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Reader’s Guide: UNDER THE WIDE AND STARRY SKY by Nancy Horan

January 30th, 2014

Horan_Under the Wide and Starry Sky Nancy Horan has had a big week. Her new novel, Under the Wide and Starry Sky, went on sale January 21st. The Today Show selected it as their Book Club Pick. And she has kicked off a great book tour!

If you and your book club are reading Under the Wide and Starry Sky, then we have the discussion questions to get the conversation going.

Discussion Questions:

1. In order to separate from her unfaithful husband, Fanny Van de Grift Osbourne takes her children across the continental U.S. and the Atlantic to study art in Europe. Do you think it’s the wisest choice, given the impact on her children? Would you make a similar decision under the circumstances? Are there other options she could have pursued?

2. At first glance, Fanny and Robert Louis Stevenson might seem an unlikely match. Why do you think they are so drawn to each other? Why does their relationship endure?

3. The Strange Case of Dr. Jekyll and Mr. Hyde has become a phrase synonymous with the idea of the divided self. At any points in the novel, does Louis seem to live a double life? Does Fanny? In what ways do Fanny, Louis, and other characters struggle with their own identities?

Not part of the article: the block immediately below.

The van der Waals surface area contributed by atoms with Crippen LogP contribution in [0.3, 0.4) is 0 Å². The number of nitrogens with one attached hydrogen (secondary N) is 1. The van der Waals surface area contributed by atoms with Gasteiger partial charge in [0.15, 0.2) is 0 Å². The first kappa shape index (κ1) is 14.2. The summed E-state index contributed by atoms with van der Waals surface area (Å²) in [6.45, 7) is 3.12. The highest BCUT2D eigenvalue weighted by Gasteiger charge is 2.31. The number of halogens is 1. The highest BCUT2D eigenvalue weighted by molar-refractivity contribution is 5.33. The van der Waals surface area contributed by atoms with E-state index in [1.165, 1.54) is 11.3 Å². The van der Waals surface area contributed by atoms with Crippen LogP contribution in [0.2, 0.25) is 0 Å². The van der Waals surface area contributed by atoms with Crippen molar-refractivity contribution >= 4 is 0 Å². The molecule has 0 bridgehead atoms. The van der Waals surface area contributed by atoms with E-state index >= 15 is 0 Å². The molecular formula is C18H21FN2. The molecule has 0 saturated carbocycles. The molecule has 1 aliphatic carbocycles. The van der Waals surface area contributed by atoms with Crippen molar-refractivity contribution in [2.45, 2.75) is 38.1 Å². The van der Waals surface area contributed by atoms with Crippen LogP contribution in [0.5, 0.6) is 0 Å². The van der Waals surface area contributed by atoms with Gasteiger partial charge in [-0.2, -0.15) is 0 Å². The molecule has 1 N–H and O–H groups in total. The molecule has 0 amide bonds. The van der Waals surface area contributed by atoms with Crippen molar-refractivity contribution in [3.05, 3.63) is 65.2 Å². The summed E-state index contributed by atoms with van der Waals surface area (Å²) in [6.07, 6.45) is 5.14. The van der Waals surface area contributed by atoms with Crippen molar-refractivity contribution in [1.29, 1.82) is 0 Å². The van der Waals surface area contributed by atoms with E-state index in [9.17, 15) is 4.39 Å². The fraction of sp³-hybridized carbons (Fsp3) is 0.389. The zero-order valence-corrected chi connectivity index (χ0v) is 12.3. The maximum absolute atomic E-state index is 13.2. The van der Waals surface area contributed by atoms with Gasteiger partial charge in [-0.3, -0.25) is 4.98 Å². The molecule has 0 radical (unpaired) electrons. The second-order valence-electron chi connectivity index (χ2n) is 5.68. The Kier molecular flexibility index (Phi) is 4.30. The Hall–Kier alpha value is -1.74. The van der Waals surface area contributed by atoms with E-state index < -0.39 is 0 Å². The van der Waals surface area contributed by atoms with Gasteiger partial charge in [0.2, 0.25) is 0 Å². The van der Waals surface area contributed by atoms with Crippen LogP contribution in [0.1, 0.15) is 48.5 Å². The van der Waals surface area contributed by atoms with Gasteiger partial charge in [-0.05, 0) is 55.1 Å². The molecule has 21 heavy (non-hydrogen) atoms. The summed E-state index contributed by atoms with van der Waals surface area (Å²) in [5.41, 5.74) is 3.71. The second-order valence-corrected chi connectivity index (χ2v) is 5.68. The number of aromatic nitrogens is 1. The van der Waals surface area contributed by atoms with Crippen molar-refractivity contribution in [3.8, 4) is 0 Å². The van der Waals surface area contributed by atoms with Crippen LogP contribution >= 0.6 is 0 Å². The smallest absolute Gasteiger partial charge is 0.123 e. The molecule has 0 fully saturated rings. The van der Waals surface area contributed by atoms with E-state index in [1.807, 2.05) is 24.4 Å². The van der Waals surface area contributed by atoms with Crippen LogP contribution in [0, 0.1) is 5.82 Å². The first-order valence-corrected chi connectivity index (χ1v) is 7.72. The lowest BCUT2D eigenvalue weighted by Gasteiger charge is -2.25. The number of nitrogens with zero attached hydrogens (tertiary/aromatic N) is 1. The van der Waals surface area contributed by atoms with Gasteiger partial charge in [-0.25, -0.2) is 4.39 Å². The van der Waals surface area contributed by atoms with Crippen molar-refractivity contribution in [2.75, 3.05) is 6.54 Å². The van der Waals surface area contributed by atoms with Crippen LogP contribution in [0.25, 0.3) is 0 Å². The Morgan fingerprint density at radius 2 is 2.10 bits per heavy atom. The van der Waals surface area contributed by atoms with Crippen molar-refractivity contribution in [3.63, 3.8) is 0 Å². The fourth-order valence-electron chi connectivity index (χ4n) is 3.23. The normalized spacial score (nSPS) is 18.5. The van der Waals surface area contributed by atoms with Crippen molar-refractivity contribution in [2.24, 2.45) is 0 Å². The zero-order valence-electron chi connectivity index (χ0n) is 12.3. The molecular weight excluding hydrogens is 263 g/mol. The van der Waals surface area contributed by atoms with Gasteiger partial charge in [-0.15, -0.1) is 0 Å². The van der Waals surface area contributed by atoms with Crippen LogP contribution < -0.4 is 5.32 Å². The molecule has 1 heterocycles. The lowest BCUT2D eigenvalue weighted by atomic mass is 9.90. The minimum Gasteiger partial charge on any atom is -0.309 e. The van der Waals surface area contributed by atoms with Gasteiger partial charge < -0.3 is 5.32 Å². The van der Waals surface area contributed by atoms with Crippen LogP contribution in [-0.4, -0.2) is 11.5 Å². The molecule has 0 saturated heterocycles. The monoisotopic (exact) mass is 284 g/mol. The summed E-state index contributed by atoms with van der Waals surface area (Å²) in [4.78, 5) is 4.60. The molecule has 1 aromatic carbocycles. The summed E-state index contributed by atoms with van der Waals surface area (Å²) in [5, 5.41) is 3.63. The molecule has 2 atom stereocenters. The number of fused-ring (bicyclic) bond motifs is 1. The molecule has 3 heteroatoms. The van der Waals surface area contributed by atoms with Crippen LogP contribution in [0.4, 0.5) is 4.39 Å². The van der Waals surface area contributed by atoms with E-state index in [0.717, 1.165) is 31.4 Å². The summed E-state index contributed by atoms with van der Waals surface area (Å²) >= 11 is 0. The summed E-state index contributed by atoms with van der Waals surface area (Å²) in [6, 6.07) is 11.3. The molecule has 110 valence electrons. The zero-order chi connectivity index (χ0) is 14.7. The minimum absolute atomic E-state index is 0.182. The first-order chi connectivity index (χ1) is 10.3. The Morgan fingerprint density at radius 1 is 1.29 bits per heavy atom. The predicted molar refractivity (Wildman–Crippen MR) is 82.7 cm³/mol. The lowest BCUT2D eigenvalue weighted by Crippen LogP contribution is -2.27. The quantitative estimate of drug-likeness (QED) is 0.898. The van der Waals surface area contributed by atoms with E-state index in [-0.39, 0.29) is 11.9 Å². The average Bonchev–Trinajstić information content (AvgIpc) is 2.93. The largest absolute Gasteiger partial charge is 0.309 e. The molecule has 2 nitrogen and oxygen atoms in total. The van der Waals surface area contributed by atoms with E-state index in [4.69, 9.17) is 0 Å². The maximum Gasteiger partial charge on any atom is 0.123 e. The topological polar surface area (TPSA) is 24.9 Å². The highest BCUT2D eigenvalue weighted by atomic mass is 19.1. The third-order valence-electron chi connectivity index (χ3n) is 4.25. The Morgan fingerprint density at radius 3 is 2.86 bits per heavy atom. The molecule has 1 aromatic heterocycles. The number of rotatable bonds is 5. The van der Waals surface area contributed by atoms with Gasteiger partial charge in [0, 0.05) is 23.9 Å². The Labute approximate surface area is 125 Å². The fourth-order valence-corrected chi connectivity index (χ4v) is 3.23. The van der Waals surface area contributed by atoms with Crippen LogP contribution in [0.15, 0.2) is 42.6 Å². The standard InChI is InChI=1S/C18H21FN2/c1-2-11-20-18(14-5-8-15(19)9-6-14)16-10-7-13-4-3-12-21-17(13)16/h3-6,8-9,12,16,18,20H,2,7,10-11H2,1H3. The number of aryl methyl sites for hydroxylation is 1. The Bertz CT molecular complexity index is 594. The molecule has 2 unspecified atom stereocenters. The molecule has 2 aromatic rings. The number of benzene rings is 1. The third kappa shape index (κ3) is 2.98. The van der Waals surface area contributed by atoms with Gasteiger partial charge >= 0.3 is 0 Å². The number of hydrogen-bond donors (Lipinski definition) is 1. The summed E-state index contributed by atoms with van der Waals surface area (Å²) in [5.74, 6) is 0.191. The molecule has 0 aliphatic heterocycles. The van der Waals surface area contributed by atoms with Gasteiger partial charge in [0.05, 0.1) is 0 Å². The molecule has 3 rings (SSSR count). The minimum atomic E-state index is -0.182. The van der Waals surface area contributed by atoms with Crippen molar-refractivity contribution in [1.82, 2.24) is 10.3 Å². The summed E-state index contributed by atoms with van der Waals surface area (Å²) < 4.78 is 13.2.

4. After criticizing a story of Fanny’s, W. E. Henley incites a quarrel with Louis that threatens their friendship. Does Fanny deserve the criticism? Do you think she and RLS enhance or hinder each other’s artistic ambitions and accomplishments?

5. Take a look at John Singer Sargent’s painting “Robert Louis Stevenson and His Wife” (1885; currently in the Steve Wynn collection). What do you think of his portrayal of Fanny and Louis?

6. Many of us feel the need to shape a story out of the facts of our lives. In making these stories, we sometimes create myths about ourselves. Does Fanny invent myths about herself? Does RLS do the same?

7. The Stevensons travel all over the globe in search of the ideal climate for their family, from Switzerland to the South Seas. How do landscape and environment affect each of them?

8. Many of Louis’s friends find Fanny overprotective of her husband. Do you agree or disagree? Are her actions justified?

9. In Samoa, late in their marriage, Louis suggests that the work Fanny does is not that of an artist. He tells her, “No one should be offended if it is said that he is not an artist. The only person who should be insulted by such an observation is an artist who supports his family with his work.” Do you agree with this? What does Fanny consider her art? Do you agree with her views?

We can’t wait to hear what you think! Join the conversation with us on our Facebook page or with Nancy Horan.

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This entry was posted on Thursday, January 30th, 2014 at 11:07 am and is filed under News, Reader's Guides. You can follow any responses to this entry through the RSS 2.0 feed. You can leave a response, or trackback from your own site.

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